Search begins for the world’s most unreachable shipwreck

The Endurance, shortly before it sank to the bottom of the Weddell Sea.


From Karen Graham - Digital journal


A century after Ernest Shackleton’s ship Endurance sank in the waters of Antarctica, resulting in one of the greatest survival stories in the history of exploration, a team of modern adventurers, technicians and scientists are setting sail to find the wreck.

As part of the polar explorer’s Imperial Trans-Antarctic Expedition between 1914 and 1917, Shackleton was expecting to make the first land crossing of Antarctica. The plan was for Shackleton and a small party to journey across the vast Antarctic ice sheet to the South Pole, as Roald Amundsen had done in 1911, but then keep going, to the Ross Sea on the other side of the continent.

However, when Shackleton left the whaling station at Grytviken on South Georgia Island on December 5, 1914, in his bid to cross Antarctica, little did he know that a year-and-a-half later, the next bit of land he touched (other than remote Elephant Island) would be that very same South Georgia Island he had left from.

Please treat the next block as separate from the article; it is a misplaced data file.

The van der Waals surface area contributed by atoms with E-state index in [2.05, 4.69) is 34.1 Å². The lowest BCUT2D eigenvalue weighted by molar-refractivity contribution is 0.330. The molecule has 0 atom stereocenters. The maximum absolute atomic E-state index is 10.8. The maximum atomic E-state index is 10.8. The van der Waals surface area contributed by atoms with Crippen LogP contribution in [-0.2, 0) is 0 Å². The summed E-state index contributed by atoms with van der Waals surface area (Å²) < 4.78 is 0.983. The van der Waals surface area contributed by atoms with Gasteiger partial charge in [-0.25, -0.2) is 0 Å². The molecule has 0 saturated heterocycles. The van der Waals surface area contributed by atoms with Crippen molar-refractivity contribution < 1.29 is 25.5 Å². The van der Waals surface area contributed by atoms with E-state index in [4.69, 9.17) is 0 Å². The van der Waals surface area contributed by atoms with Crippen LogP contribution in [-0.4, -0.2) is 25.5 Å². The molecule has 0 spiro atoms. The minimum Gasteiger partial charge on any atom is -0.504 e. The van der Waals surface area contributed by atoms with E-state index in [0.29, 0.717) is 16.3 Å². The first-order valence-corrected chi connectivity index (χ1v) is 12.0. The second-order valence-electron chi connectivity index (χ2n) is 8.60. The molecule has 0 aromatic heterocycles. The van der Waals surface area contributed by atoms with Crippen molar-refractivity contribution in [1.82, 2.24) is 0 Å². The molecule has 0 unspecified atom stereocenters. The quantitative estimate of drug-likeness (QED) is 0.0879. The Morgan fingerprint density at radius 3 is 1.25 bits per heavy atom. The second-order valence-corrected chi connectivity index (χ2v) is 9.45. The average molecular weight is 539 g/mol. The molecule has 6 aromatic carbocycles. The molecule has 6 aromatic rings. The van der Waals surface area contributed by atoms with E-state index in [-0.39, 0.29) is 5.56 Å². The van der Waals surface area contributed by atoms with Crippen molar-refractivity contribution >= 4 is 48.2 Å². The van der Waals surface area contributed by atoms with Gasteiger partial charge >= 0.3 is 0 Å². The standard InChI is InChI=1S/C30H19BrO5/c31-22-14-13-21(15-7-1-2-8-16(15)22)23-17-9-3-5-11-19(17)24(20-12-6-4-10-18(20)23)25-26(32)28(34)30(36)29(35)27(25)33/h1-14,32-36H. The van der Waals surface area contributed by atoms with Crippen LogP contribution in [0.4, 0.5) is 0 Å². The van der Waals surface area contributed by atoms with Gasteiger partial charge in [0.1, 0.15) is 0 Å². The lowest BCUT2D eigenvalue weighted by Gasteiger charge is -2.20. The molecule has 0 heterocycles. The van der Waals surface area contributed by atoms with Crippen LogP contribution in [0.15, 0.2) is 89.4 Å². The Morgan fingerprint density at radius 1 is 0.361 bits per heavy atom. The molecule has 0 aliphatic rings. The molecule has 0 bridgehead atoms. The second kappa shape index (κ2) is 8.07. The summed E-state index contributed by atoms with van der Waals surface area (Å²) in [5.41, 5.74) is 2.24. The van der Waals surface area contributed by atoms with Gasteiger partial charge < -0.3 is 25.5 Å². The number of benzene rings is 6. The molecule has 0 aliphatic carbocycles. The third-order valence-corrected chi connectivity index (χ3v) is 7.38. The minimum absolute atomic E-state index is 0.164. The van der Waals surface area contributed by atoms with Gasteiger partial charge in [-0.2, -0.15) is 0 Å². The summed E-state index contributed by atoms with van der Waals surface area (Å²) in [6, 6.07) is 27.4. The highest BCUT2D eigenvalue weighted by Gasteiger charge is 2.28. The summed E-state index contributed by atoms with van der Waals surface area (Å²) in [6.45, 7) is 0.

Shackleton never set foot on the Antarctic continent. but the story of what happened in between constitutes one of the most stupendous polar survival sagas of all time. As the BBC describes the story, “It’s the stuff of legend. That’s the appeal.”

 

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archaeology Antarctica shipwreck expedition